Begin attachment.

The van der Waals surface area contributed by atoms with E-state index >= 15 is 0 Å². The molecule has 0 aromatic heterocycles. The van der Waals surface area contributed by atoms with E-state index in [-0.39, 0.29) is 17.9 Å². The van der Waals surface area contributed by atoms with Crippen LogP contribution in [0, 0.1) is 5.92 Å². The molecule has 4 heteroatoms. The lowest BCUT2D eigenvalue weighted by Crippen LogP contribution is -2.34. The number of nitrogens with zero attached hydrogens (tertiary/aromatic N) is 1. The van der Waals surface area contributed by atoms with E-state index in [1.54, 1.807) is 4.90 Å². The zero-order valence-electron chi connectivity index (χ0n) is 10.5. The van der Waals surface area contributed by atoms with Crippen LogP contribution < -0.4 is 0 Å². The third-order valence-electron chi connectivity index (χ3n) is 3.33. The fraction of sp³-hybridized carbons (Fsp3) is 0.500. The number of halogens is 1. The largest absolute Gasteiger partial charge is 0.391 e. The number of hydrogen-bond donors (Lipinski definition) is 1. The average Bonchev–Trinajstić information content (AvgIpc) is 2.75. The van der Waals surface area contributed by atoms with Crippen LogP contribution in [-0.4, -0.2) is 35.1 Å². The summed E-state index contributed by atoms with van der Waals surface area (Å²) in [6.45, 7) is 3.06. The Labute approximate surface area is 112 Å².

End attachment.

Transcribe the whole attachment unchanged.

The van der Waals surface area contributed by atoms with E-state index >= 15 is 0 Å². The molecule has 0 aromatic heterocycles. The van der Waals surface area contributed by atoms with E-state index in [-0.39, 0.29) is 17.9 Å². The van der Waals surface area contributed by atoms with Crippen LogP contribution in [0, 0.1) is 5.92 Å². The molecule has 4 heteroatoms. The lowest BCUT2D eigenvalue weighted by Crippen LogP contribution is -2.34. The number of nitrogens with zero attached hydrogens (tertiary/aromatic N) is 1. The van der Waals surface area contributed by atoms with E-state index in [1.54, 1.807) is 4.90 Å². The zero-order valence-electron chi connectivity index (χ0n) is 10.5. The van der Waals surface area contributed by atoms with Crippen LogP contribution < -0.4 is 0 Å². The third-order valence-electron chi connectivity index (χ3n) is 3.33. The fraction of sp³-hybridized carbons (Fsp3) is 0.500. The number of halogens is 1. The largest absolute Gasteiger partial charge is 0.391 e. The number of hydrogen-bond donors (Lipinski definition) is 1. The average Bonchev–Trinajstić information content (AvgIpc) is 2.75. The van der Waals surface area contributed by atoms with Crippen LogP contribution in [-0.4, -0.2) is 35.1 Å². The summed E-state index contributed by atoms with van der Waals surface area (Å²) in [6.45, 7) is 3.06. The Labute approximate surface area is 112 Å².